Fieldsboro gives thumbs up to yellow ribbons

FIELDSBORO — About 20 residents, many dressed in shades of yellow, filled the seats of the municipal courtroom Monday night as the Borough Council unanimously approved a resolution allowing the placement of yellow ribbons on municipal property.

By: Vanessa Holt
   In the past three weeks the borough has become synonymous with yellow ribbons since it attracted widespread media coverage for a reported "ban" on yellow ribbons after ordering the removal of several ribbons from the town sign at Union and Washington streets.
   The removal had been agreed upon by four council members at a discussion during the March 25 budget meeting, said Mayor Ed "Buddy" Tyler, who has borne most of the criticism for the action.
   Since the ribbons were initially removed, more ribbons have been put on the sign in their place and ribbons have appeared on lampposts, telephone poles and trees throughout the town. Residents also have held a vigil and rally in support of the troops in the past two weeks.
   The resolution approved Monday night acknowledges that yellow ribbons are a symbol of hope and states that the borough will show its "heartfelt wishes" for the safe return of troops from overseas by displaying two yellow ribbons on each municipal sign. It also states that residents can ask for permission to affix ribbons to other municipal property as long as it does not obstruct the words on a sign or pose a safety risk. Waterproof ribbon must be used and they must be affixed with wires, not nailed into place, said Mayor Tyler.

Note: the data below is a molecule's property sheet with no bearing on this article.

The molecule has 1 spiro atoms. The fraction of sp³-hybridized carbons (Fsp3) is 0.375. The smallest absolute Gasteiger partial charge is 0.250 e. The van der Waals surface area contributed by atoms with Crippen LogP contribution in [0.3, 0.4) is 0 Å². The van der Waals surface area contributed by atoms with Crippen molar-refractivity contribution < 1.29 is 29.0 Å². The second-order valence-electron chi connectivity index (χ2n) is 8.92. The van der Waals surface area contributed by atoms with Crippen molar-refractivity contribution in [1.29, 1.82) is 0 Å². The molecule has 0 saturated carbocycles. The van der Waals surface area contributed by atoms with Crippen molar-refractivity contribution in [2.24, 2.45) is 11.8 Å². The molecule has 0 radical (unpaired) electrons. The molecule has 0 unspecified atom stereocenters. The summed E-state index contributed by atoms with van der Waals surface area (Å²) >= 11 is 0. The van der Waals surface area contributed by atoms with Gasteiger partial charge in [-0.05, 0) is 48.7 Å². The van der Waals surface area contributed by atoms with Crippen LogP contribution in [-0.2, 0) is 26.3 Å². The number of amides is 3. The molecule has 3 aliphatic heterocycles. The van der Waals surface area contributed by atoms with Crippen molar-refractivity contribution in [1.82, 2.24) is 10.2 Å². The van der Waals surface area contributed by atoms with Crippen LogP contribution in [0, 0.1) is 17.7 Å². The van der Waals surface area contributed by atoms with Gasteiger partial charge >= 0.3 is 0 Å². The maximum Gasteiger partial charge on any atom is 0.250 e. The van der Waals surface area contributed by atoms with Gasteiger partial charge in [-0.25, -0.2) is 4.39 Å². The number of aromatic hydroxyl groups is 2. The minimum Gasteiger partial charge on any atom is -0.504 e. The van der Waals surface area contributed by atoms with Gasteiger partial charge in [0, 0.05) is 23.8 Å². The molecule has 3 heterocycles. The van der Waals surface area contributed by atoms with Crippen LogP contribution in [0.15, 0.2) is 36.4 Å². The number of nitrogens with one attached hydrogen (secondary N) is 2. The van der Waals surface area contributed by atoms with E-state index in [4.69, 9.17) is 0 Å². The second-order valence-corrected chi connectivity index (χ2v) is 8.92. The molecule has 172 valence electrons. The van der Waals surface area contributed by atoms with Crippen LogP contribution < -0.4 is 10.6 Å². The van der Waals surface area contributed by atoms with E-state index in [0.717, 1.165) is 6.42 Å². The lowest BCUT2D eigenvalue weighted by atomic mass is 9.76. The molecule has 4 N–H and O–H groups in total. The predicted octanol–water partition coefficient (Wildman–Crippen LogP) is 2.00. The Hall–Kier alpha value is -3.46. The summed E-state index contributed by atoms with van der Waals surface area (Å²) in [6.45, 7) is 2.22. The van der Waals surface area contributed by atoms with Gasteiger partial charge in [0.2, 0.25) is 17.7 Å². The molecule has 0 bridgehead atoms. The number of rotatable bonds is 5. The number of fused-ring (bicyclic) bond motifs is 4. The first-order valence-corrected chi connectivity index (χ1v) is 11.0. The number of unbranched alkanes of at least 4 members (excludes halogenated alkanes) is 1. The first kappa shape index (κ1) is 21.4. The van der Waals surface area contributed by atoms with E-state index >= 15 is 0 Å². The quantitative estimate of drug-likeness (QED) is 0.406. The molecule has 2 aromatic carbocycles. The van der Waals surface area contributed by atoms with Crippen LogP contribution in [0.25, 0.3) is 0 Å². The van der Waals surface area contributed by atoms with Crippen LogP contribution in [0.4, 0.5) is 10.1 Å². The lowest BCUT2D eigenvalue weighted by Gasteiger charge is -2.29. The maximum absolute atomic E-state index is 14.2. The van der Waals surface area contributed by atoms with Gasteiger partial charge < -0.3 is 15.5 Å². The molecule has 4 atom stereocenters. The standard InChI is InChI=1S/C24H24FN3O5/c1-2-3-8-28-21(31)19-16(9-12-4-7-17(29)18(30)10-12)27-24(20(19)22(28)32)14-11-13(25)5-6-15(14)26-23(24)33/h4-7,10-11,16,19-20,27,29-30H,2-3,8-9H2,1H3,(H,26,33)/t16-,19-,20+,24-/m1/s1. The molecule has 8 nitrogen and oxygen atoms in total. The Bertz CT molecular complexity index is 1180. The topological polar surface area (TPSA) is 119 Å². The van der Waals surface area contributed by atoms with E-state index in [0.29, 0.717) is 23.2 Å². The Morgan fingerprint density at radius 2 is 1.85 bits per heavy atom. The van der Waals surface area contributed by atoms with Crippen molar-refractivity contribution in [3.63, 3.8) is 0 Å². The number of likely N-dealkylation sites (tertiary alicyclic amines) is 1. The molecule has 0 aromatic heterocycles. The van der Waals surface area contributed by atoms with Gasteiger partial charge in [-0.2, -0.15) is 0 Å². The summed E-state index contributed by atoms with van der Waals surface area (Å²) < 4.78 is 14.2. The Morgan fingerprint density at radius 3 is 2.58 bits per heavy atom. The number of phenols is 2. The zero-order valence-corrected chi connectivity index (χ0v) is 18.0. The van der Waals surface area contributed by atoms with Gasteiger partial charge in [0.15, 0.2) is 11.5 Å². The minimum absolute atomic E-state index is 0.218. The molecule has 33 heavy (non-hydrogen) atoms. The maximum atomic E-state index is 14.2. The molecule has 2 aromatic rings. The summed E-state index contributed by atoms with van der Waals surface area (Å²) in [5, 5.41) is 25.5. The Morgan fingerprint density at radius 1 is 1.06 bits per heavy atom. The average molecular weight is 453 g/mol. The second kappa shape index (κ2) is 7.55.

The borough also approved a resolution honoring troops and thanking them for their service.
   Two local women who have been actively campaigning for the right to hang yellow ribbons in town, Christy Carr and Nikki Camiso, immediately asked the council for permission to keep the ribbons up that are already in place throughout the town.
   "What we care about is that my brother is over there," said Ms. Carr, whose brother, Josh, is serving in Iraq as a U.S. Marine. "It’s not a political statement; the ribbons are just to support the troops. It’s been blown out of proportion."
   Mayor Tyler asked the women to check in on a monthly basis to renew the request to keep the ribbons up, and to replace the ribbons if they fall down or become damaged.
   Ms. Carr and Ms. Camiso said they were satisfied with the new ribbon policy, but several residents were outraged.
   "It’s a disgrace," said Diane Johnson after Mayor Tyler said ribbons currently in place on the town sign would be removed and replaced with two new yellow bows by the borough.
   Ms. Johnson, co-owner of Hegyi’s Liquor Store, made the ribbons which were initially hung on the town sign near the store and subsequently removed.
   "I think he should step down," she said after the meeting.
   Several residents have begun to discuss taking steps to have the mayor removed from office over the controversy. Fieldsboro resident Dee Petrosilli said a committee is in the formative stages to get together with a political consultant and review the possibility of a recall vote.
   Dave Johnson, Ms. Johnson’s husband, asked the mayor point blank if he would resign.
   "When hell freezes over," said the mayor.